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    • Yeah, I was sad when I had to put a front plate on my Model 3. Tesla did their best to design an unobtrusive front plate mount, but it still totally breaks up the smooth curve of the car's nose and must wreak havoc on the painstakingly designed and tested aerodynamics. I wonder how much range I'm losing because of that plate. πŸ™

    • On Twitter today, Elon made a cryptic reference to a hidden "One More Thing" at the Model Y event that nobody noticed:

      I couldn't think of what he might be referring to. Anyone else have a guess?

    • I would not say it's boring, but definitely not eye catching or heart warming as the S/X/3 have been in the past, for their own reasons. It's probably still in heavy WIP-stage for some parts (see the hatchback), but regardless I think it will sell incredibly well, especially in North America. It's a "just right" iteration over the Model 3 to accommodate for the demand of compact SUVs. With that being said, I really don't like the third seats row. I cannot find a reason for how it's implemented and it reminds me a lot, in a negative sense, of the back seats of the C-HR which, from a space design perspective, are far from comfortable.

    • Hi federico and welcome to Cake! πŸŽ‚Great first post.

      I've had a few chances to talk it over with people in my Silicon Valley Tesla-adoring neighborhood and they say the same thing about it not being eye catching but still a great car that should sell very well.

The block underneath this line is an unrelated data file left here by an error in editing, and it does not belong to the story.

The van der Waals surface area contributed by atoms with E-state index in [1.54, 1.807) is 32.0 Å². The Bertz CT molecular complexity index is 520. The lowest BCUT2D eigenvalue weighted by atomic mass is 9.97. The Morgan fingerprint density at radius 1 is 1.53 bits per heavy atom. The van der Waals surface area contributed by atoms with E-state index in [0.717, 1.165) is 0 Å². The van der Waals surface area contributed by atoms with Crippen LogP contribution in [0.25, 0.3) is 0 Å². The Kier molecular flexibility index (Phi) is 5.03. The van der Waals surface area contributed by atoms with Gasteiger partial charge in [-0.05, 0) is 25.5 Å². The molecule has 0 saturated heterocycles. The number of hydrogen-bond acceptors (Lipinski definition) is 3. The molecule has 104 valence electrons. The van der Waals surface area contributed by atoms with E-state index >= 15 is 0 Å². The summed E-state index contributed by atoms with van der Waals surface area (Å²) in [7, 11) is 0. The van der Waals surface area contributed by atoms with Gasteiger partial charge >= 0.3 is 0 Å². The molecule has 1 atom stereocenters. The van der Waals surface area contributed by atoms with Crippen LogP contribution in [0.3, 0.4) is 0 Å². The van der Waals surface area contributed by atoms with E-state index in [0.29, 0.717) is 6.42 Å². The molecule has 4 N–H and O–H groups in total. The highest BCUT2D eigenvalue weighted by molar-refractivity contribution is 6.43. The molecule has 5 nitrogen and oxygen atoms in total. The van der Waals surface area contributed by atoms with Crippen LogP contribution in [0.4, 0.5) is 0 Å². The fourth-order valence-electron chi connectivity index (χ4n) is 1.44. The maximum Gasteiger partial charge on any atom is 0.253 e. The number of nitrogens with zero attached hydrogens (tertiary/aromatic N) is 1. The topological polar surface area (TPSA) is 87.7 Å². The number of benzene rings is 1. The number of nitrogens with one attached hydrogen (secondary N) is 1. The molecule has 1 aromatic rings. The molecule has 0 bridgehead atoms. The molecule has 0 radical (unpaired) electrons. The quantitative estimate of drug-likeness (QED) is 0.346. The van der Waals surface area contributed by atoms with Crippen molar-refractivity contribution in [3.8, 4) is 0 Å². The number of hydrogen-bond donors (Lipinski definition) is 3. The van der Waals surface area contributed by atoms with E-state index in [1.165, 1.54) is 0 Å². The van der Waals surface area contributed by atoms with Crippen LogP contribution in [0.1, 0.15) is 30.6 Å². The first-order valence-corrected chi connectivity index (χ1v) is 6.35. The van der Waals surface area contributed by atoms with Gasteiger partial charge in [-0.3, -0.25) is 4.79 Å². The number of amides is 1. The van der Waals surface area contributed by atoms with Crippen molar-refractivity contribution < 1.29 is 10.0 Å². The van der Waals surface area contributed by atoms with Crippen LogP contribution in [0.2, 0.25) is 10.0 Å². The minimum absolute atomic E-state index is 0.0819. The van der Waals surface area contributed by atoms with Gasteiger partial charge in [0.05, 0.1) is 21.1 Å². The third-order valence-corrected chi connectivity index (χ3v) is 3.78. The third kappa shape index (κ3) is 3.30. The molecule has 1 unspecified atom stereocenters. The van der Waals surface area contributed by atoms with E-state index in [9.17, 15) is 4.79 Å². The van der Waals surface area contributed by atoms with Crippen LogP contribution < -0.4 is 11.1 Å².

I wonder if the pursuit of aerodynamic efficiency and safety is pushing cars to look ever more alike, smooth plastic bubbles in pursuit of 300 mile range. I can't really fault that.

      I was taking photos at a classic car show last year, drinking in how amazing they looked, wondering where the attitude like this went in modern car design:

      And I came across a modern Camaro. It's pretty but you can see the influence of the wind tunnel and not having things like hood ornaments to impale people. I get it, I approve, it just ups the boredom quotient.

    • Wind tunnel tests can have positive effects on a design too. I'd argue that the Camaro is just an example of bad design in general. πŸ˜‰

    • The only time I look at my car is when I am finding it in a parking lot. I think the interior experience is a lot more important than the exterior - seat comfort, controls ergonomics, quietness, ease-of-cleaning, and ride smoothness. I have not seen any comments on such matters though.